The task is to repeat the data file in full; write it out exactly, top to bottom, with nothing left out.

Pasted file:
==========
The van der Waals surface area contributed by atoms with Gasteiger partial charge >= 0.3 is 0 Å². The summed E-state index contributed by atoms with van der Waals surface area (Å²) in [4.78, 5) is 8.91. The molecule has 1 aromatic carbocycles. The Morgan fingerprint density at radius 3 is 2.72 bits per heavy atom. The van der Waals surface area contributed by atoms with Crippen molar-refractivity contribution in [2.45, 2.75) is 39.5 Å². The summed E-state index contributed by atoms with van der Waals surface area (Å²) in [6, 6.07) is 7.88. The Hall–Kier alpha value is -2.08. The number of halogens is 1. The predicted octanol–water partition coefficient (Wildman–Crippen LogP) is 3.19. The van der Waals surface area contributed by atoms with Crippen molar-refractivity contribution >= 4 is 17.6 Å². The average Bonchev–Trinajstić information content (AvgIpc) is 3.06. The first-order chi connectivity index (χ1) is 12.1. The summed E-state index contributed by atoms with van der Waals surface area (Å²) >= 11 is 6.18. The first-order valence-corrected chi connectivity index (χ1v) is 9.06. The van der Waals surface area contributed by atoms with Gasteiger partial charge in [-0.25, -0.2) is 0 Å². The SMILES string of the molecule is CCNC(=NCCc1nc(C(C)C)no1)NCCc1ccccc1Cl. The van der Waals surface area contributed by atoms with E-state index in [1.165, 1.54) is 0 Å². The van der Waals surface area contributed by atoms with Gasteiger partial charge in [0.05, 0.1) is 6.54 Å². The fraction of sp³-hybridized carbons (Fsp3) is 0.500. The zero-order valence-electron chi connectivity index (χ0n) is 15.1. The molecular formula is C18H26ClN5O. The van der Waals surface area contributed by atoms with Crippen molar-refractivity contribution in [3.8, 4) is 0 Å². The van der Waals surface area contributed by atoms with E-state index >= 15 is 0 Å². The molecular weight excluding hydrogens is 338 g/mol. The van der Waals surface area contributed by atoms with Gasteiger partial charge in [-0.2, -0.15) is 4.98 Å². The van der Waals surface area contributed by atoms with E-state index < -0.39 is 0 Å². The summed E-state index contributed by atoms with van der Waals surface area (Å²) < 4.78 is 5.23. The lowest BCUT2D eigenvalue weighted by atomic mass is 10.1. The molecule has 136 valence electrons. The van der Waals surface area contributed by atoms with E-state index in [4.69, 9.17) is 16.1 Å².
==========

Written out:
The van der Waals surface area contributed by atoms with Gasteiger partial charge >= 0.3 is 0 Å². The summed E-state index contributed by atoms with van der Waals surface area (Å²) in [4.78, 5) is 8.91. The molecule has 1 aromatic carbocycles. The Morgan fingerprint density at radius 3 is 2.72 bits per heavy atom. The van der Waals surface area contributed by atoms with Crippen molar-refractivity contribution in [2.45, 2.75) is 39.5 Å². The summed E-state index contributed by atoms with van der Waals surface area (Å²) in [6, 6.07) is 7.88. The Hall–Kier alpha value is -2.08. The number of halogens is 1. The predicted octanol–water partition coefficient (Wildman–Crippen LogP) is 3.19. The van der Waals surface area contributed by atoms with Crippen molar-refractivity contribution >= 4 is 17.6 Å². The average Bonchev–Trinajstić information content (AvgIpc) is 3.06. The first-order chi connectivity index (χ1) is 12.1. The summed E-state index contributed by atoms with van der Waals surface area (Å²) >= 11 is 6.18. The first-order valence-corrected chi connectivity index (χ1v) is 9.06. The van der Waals surface area contributed by atoms with Gasteiger partial charge in [-0.25, -0.2) is 0 Å². The SMILES string of the molecule is CCNC(=NCCc1nc(C(C)C)no1)NCCc1ccccc1Cl. The van der Waals surface area contributed by atoms with E-state index in [1.165, 1.54) is 0 Å². The van der Waals surface area contributed by atoms with Gasteiger partial charge in [0.05, 0.1) is 6.54 Å². The fraction of sp³-hybridized carbons (Fsp3) is 0.500. The zero-order valence-electron chi connectivity index (χ0n) is 15.1. The molecular formula is C18H26ClN5O. The van der Waals surface area contributed by atoms with Crippen molar-refractivity contribution in [3.8, 4) is 0 Å². The van der Waals surface area contributed by atoms with E-state index >= 15 is 0 Å². The molecular weight excluding hydrogens is 338 g/mol. The van der Waals surface area contributed by atoms with Gasteiger partial charge in [-0.2, -0.15) is 4.98 Å². The van der Waals surface area contributed by atoms with E-state index < -0.39 is 0 Å². The summed E-state index contributed by atoms with van der Waals surface area (Å²) < 4.78 is 5.23. The lowest BCUT2D eigenvalue weighted by atomic mass is 10.1. The molecule has 136 valence electrons. The van der Waals surface area contributed by atoms with E-state index in [4.69, 9.17) is 16.1 Å².